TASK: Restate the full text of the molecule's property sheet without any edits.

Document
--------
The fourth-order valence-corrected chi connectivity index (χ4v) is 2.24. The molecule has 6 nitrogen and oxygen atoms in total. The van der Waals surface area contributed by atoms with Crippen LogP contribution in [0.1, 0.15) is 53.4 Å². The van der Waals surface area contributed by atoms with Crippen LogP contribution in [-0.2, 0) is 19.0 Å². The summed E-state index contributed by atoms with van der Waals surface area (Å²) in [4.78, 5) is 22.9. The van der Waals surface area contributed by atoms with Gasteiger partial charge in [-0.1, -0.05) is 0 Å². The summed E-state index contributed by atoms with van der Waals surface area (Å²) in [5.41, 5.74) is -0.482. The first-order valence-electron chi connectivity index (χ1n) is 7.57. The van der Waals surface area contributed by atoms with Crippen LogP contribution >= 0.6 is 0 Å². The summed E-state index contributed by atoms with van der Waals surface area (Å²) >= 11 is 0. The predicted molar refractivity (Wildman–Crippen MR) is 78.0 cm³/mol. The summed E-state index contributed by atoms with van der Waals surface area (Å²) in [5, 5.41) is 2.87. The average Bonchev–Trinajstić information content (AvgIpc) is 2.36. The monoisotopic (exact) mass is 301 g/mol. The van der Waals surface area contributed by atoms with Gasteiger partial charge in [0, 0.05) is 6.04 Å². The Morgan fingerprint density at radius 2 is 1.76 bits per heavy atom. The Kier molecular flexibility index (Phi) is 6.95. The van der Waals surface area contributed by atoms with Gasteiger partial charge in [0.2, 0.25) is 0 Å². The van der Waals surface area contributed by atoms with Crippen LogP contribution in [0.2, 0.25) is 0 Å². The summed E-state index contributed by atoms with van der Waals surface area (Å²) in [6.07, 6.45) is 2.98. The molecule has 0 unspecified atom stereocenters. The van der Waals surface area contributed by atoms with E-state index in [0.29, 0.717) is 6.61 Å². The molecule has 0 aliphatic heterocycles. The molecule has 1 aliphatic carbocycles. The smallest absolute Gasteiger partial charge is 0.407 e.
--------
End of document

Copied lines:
The fourth-order valence-corrected chi connectivity index (χ4v) is 2.24. The molecule has 6 nitrogen and oxygen atoms in total. The van der Waals surface area contributed by atoms with Crippen LogP contribution in [0.1, 0.15) is 53.4 Å². The van der Waals surface area contributed by atoms with Crippen LogP contribution in [-0.2, 0) is 19.0 Å². The summed E-state index contributed by atoms with van der Waals surface area (Å²) in [4.78, 5) is 22.9. The van der Waals surface area contributed by atoms with Gasteiger partial charge in [-0.1, -0.05) is 0 Å². The summed E-state index contributed by atoms with van der Waals surface area (Å²) in [5.41, 5.74) is -0.482. The first-order valence-electron chi connectivity index (χ1n) is 7.57. The van der Waals surface area contributed by atoms with Crippen LogP contribution >= 0.6 is 0 Å². The summed E-state index contributed by atoms with van der Waals surface area (Å²) >= 11 is 0. The predicted molar refractivity (Wildman–Crippen MR) is 78.0 cm³/mol. The summed E-state index contributed by atoms with van der Waals surface area (Å²) in [5, 5.41) is 2.87. The average Bonchev–Trinajstić information content (AvgIpc) is 2.36. The monoisotopic (exact) mass is 301 g/mol. The van der Waals surface area contributed by atoms with Gasteiger partial charge in [0, 0.05) is 6.04 Å². The Morgan fingerprint density at radius 2 is 1.76 bits per heavy atom. The Kier molecular flexibility index (Phi) is 6.95. The van der Waals surface area contributed by atoms with Gasteiger partial charge in [0.2, 0.25) is 0 Å². The van der Waals surface area contributed by atoms with Crippen LogP contribution in [0.2, 0.25) is 0 Å². The summed E-state index contributed by atoms with van der Waals surface area (Å²) in [6.07, 6.45) is 2.98. The molecule has 0 unspecified atom stereocenters. The van der Waals surface area contributed by atoms with E-state index in [0.29, 0.717) is 6.61 Å². The molecule has 0 aliphatic heterocycles. The molecule has 1 aliphatic carbocycles. The smallest absolute Gasteiger partial charge is 0.407 e.